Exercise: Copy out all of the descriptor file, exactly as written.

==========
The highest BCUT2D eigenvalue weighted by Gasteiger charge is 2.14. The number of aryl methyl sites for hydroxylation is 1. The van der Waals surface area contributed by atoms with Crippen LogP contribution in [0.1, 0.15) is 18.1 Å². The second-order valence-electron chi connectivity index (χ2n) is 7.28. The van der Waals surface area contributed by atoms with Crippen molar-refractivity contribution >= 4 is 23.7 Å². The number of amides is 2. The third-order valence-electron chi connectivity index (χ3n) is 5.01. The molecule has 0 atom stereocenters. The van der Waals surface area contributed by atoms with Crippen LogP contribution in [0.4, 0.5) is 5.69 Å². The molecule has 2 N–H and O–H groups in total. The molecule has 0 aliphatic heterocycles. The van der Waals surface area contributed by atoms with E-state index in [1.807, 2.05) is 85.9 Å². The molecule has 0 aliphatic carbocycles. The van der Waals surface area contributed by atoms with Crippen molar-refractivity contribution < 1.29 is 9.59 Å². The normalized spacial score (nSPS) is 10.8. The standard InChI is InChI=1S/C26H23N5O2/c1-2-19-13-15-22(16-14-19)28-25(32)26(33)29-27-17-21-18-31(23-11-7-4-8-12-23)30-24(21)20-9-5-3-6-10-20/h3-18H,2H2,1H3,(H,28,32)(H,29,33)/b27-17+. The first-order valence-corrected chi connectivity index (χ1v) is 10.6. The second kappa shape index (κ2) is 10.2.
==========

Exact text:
The highest BCUT2D eigenvalue weighted by Gasteiger charge is 2.14. The number of aryl methyl sites for hydroxylation is 1. The van der Waals surface area contributed by atoms with Crippen LogP contribution in [0.1, 0.15) is 18.1 Å². The second-order valence-electron chi connectivity index (χ2n) is 7.28. The van der Waals surface area contributed by atoms with Crippen molar-refractivity contribution >= 4 is 23.7 Å². The number of amides is 2. The third-order valence-electron chi connectivity index (χ3n) is 5.01. The molecule has 0 atom stereocenters. The van der Waals surface area contributed by atoms with Crippen LogP contribution in [0.4, 0.5) is 5.69 Å². The molecule has 2 N–H and O–H groups in total. The molecule has 0 aliphatic heterocycles. The van der Waals surface area contributed by atoms with E-state index in [1.807, 2.05) is 85.9 Å². The molecule has 0 aliphatic carbocycles. The van der Waals surface area contributed by atoms with Crippen molar-refractivity contribution < 1.29 is 9.59 Å². The normalized spacial score (nSPS) is 10.8. The standard InChI is InChI=1S/C26H23N5O2/c1-2-19-13-15-22(16-14-19)28-25(32)26(33)29-27-17-21-18-31(23-11-7-4-8-12-23)30-24(21)20-9-5-3-6-10-20/h3-18H,2H2,1H3,(H,28,32)(H,29,33)/b27-17+. The first-order valence-corrected chi connectivity index (χ1v) is 10.6. The second kappa shape index (κ2) is 10.2.